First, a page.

We’ve been participating in a Food Share program. See all that stuff? It cost $25.
A Food Share is a charity that redistributes surplus corporate food to the community for a small donation. The food is basically being thrown out by local grocery stores, it’s old, but it’s still edible. You just have to work fast and eat or preserve it before it spoils. Preserving food is pretty easy, you can freeze it, dry it, or can it. We’ve been doing all three and I’ll show you how in future posts.
This is the second time we’ve made it to the Food Share but we’ve split a few with a friend who doesn’t always have room for a full share. Here’s what we got this time:
- 1 case of bell peppers
- 2.5 cases tomatoes
- 2.5 cases grapes
- 2 bags of bananas
- 5 bags potatoes
- 3 bags onions
- 2 bags green onions
- 4 loafs of bread
- 2 bags bagels
- 2 bags of buns
and we got some miscellaneous items including a package kale blossoms, an eggplant, 3 ears of corn, avocado, veggie tray with dip, and a single-serving raspberry danish.
The half increments were added by our friend who didn’t need his full share but as you can see, whole cases are still a lot of food!
At the Food Share we go to it works like this: you can buy as many shares as you want, first come, first serve. Volunteers who help unload the truck and sort food get to go first. Everyone gets a number and goes through the line in order and they divide up things evenly (everyone takes the same food in the same amounts or has a choice between one thing or one other thing or gets to pick so many assorted bread items from the bread table, etc.). You take everything and if there’s something you don’t want you can leave it at a table at the end and anyone can help themself to that stuff. Then if there’s still food leftover (there always is) everyone gets the chance to go through the line again, only this time they start with the last numbers and go in reverse order. So if you aren’t at the front of the line the first time you won’t get everything, some stuff runs out, but you’ll get more if you stick around. Bulk over variety.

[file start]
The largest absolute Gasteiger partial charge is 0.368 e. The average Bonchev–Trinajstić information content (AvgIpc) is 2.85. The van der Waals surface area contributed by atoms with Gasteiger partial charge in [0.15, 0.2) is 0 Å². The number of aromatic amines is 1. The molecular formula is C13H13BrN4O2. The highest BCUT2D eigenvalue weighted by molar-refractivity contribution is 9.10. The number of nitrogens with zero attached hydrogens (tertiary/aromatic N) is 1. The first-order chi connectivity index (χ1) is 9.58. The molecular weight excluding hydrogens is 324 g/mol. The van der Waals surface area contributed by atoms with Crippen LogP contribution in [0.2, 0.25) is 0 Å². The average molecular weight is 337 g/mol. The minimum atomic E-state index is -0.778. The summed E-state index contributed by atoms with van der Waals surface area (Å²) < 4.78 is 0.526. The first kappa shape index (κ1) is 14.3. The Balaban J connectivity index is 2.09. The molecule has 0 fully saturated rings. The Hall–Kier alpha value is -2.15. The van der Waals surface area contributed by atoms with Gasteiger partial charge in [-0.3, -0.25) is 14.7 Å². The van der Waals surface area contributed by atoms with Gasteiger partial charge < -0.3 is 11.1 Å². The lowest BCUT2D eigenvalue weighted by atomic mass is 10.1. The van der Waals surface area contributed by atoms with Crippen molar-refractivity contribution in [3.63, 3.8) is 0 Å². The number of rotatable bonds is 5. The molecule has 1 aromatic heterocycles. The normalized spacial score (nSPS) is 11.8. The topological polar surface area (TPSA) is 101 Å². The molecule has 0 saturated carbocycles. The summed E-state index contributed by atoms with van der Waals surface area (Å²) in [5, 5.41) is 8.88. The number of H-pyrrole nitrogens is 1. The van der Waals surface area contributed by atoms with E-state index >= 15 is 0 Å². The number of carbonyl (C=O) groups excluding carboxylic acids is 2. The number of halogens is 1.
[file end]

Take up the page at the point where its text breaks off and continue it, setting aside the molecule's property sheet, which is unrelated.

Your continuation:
The program we participate in is in Poplar, Wisconsin. There’s one in Duluth but friends that have gone said it was a lot of processed junk food, whereas the one we go to specifically acquires healthy food, mostly fruits and vegetables. The only process stuff I’ve seen has been really minimal, like juice or baby food. We figure even with the gas of driving so far it’s still a great deal. The average wholesale price for a case of tomatoes is about $30, that’s for 25 lbs. We received 50 lbs. so that alone made up the fee and gas and then some. We’ll probably do two shares the next time we make it out.